Thursday, April 25, 2013

Mulberry Jelly

For some reason, my mulberry tree has always borne fruit in late spring. It did, last year and every year since we've had it (It's about nine years old now). But this year, it's done so again now, early autumn. Checking out my reference books, they tell me this is the normal time for it to fruit. So what has it been doing to date? Mysteries.
We eat some of the mulberries, but most go to the birds. With this "bonus crop" I thought that I'd have a go a mulberry jelly. Here's how it goes:

1. Pick your mulberries, and tip them into a saucepan. Just cover with cold water and bring to the boil. Simmer for about an hour, mashing the mulberries so they release their juice.

2. Line a colander with cheesecloth (or muslin, whatever you call a soft, loosely woven cotton fabric). Place it over a jug or bowl. Tip the mulberries and juice into the lined colander, and let the juice flow through into the jug. Don't force the juice through, let gravity do it's work. This ensures your jelly is clear, not cloudy.
3. Once the juice has stopped flowing, gather the cheesecloth up, and tie with kitchen string so you have what looks like a Christmas pudding. Find somewhere convenient for you to hang your "pudding", with the jug underneath to catch the drips. Leave for a couple of hours or overnight.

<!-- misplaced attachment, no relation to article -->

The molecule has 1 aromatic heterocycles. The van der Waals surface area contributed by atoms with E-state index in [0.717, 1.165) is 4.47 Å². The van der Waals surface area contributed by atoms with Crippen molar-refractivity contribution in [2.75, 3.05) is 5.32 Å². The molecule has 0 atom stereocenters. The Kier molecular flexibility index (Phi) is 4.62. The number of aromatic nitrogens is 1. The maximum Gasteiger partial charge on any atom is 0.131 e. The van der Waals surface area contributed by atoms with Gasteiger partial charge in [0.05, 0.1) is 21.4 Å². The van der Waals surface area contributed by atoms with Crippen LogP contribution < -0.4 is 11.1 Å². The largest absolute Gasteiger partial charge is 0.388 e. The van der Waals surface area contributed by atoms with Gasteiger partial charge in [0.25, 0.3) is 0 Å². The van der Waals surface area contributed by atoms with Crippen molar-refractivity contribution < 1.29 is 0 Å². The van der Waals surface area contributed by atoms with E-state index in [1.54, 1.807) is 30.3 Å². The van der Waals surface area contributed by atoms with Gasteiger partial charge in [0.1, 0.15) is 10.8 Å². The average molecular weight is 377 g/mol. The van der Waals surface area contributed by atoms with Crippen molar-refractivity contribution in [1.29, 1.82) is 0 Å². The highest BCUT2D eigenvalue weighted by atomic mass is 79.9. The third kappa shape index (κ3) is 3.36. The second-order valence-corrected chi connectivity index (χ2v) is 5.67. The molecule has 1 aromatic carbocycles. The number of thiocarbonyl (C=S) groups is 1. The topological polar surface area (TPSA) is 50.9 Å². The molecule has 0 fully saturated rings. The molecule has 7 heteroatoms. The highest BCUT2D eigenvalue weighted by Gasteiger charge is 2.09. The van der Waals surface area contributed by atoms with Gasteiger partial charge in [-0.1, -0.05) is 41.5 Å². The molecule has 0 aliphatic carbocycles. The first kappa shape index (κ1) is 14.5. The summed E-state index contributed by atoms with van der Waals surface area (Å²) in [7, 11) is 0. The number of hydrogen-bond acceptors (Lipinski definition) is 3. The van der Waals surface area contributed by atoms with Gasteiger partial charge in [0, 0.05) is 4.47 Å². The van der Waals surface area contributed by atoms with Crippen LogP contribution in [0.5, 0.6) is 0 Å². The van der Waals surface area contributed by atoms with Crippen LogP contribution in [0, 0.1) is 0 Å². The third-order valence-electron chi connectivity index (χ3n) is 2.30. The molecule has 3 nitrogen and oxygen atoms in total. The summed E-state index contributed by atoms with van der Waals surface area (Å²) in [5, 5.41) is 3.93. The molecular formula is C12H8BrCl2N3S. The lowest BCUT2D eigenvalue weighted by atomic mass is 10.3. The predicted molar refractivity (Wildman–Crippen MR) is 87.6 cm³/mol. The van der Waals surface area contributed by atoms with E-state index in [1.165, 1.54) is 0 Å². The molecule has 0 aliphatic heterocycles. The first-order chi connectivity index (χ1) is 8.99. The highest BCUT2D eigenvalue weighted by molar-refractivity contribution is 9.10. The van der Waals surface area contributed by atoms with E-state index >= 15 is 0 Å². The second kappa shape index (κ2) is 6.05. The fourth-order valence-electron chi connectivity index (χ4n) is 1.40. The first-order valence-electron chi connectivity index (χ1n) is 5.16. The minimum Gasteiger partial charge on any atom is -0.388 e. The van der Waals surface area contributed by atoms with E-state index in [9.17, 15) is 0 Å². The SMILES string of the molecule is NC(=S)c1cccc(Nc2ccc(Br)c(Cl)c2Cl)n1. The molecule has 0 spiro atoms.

4. Measure out your juice, and put into a saucepan with the equivalent amount of white sugar. This batch yielded 3 cups of juice, so I measured out 3 cups of sugar. Add juice of a lemon, and a piece of rind too. Bring to the boil, then simmer until you have achieved a set (about 45 minutes to an hour).
To test the set, I put a saucer in the freezer while the juice is simmering. At about the 45 minute mark I pour a spoonful of juice onto the saucer and let it sit for a minute. Then I run the tip of a teaspoon through the jelly. If it wrinkles, it is set. If not, test again - I generally do so at 5 minute intervals.
At this point, you can't get too distracted. I have found my juice has gone from juicy to caramelised in less time than I would have imagined, because I've gone off to do something else.
5. Pour into hot sterilised jars (washed out in soapy water, then placed into the oven - lids too - at 100C while the jelly is simmering does the trick).

Off to Anzac Day memorial service now. Lest we forget.


Helen said...

There must be something in the air for Mulberries this year as "mine" has also fruited now! Crazy talk.

Paola said...

Yes, very odd isn't it?